Warning! You WILL want to turn your volume down if you are wearing headphones. You run the following commands at your own risk, I cannot confirm the safety of your ears.
Another Ubuntu Tech Snippet inbound! This one is a bit bizarre, I must say, and rather geeky.
The actual idea is pretty simple, you just run a command in terminal and pipe it through aplay. You can take this and try any commands you want, but the commands I list are the ones that I have heard actually play something more than a two-second electronic squelch.
I originally found out about this on Unix/Linux Stack Exchange. First thing to do is run the command
dmesg | aplay
which runs the dmesg (which, from the man page, examines or controls the kernel ring buffer) command and then pipes the output into aplay, the command-line music player. In this case there are no flags on the dmesg command, so it just reads all the messages from the kernel ring buffer.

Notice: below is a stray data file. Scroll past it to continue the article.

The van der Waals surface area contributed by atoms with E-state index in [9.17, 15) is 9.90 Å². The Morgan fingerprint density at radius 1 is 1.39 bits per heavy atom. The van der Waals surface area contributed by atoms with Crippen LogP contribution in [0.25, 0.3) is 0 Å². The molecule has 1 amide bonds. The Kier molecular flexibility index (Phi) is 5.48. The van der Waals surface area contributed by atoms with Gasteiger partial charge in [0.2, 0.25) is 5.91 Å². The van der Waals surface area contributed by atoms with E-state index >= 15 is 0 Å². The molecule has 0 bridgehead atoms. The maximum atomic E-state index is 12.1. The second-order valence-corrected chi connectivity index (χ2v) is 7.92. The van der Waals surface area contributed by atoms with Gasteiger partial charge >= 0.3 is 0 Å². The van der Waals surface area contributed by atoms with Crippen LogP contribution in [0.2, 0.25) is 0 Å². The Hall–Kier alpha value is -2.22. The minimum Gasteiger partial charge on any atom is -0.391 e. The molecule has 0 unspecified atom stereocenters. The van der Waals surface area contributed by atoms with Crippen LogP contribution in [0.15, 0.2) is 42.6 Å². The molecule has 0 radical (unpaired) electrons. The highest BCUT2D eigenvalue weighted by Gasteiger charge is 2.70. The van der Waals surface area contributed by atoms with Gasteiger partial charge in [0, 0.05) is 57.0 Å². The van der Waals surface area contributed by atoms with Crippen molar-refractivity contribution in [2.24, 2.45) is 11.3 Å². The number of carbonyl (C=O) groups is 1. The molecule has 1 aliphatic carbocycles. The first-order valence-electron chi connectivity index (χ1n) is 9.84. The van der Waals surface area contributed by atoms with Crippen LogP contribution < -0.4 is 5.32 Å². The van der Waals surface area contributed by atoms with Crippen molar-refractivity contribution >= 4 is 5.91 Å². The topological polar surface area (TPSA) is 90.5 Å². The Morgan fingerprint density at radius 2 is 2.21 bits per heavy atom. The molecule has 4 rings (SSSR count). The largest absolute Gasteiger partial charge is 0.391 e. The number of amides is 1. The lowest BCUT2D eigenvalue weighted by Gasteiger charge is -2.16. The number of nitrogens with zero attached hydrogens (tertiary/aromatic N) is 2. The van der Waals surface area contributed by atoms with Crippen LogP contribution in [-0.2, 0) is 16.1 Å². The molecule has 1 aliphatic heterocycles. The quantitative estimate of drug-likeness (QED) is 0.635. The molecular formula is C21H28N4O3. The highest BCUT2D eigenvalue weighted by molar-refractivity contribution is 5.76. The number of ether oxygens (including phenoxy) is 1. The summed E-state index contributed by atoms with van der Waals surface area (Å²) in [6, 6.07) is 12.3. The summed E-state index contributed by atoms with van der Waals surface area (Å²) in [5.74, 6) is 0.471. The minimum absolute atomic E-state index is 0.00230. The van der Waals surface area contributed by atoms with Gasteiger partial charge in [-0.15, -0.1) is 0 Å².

By piping the output from dmesg into aplay you will be getting the audio interpretation of whatever data dmesg returns. It will vary between computers, so don’t blame me if your speakers, earbuds, headphones, or eardrums explode because of the interpretation of raw std data. I didn’t do anything horrendous to my system, so you should be safe. Emphasis being on should – I’ve not tested or researched any chances of damage.
Another fun one to play is
ls -l | aplay
in the home directory, especially if you installed lots of software that has config folders/files in the home directory.
This is a Tech Tip that really has no real application, it’s just fun.
One final thing to try if you suddenly become addicted to raw data musically represented
ls -R | aplay
in your Documents directory and have fun listening to the ear-splitting screeches of your computer’s innards. Because the -R flag on ls recursively lists subdirectories within the currently directory, this command can go on for quite a while. Just a warning.